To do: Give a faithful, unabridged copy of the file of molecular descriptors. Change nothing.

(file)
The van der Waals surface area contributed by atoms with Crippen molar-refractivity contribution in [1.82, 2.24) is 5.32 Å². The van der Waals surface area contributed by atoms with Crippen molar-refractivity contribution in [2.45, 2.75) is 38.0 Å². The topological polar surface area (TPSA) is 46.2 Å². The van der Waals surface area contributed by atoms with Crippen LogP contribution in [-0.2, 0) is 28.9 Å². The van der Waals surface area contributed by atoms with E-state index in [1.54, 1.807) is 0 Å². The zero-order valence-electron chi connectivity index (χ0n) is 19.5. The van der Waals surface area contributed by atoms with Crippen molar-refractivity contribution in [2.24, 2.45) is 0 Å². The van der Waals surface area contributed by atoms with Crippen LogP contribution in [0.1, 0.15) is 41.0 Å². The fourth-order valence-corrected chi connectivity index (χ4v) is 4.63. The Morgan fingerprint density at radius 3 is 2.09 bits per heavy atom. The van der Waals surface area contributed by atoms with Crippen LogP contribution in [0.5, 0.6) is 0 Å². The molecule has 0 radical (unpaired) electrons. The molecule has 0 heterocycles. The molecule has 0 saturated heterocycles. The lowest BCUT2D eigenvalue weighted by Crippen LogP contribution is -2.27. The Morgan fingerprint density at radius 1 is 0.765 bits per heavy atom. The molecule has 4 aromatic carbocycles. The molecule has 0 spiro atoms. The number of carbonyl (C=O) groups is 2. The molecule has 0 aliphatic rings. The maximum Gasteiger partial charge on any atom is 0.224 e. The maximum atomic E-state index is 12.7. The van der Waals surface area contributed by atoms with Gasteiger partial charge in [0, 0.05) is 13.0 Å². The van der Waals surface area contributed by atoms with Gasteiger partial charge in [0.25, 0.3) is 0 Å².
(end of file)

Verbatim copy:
The van der Waals surface area contributed by atoms with Crippen molar-refractivity contribution in [1.82, 2.24) is 5.32 Å². The van der Waals surface area contributed by atoms with Crippen molar-refractivity contribution in [2.45, 2.75) is 38.0 Å². The topological polar surface area (TPSA) is 46.2 Å². The van der Waals surface area contributed by atoms with Crippen LogP contribution in [-0.2, 0) is 28.9 Å². The van der Waals surface area contributed by atoms with E-state index in [1.54, 1.807) is 0 Å². The zero-order valence-electron chi connectivity index (χ0n) is 19.5. The van der Waals surface area contributed by atoms with Crippen molar-refractivity contribution in [2.24, 2.45) is 0 Å². The van der Waals surface area contributed by atoms with Crippen LogP contribution in [0.1, 0.15) is 41.0 Å². The fourth-order valence-corrected chi connectivity index (χ4v) is 4.63. The Morgan fingerprint density at radius 3 is 2.09 bits per heavy atom. The van der Waals surface area contributed by atoms with Crippen LogP contribution in [0.5, 0.6) is 0 Å². The molecule has 0 radical (unpaired) electrons. The molecule has 0 heterocycles. The molecule has 0 saturated heterocycles. The lowest BCUT2D eigenvalue weighted by Crippen LogP contribution is -2.27. The Morgan fingerprint density at radius 1 is 0.765 bits per heavy atom. The molecule has 4 aromatic carbocycles. The molecule has 0 spiro atoms. The number of carbonyl (C=O) groups is 2. The molecule has 0 aliphatic rings. The maximum Gasteiger partial charge on any atom is 0.224 e. The maximum atomic E-state index is 12.7. The van der Waals surface area contributed by atoms with Gasteiger partial charge in [0, 0.05) is 13.0 Å². The van der Waals surface area contributed by atoms with Gasteiger partial charge in [0.25, 0.3) is 0 Å².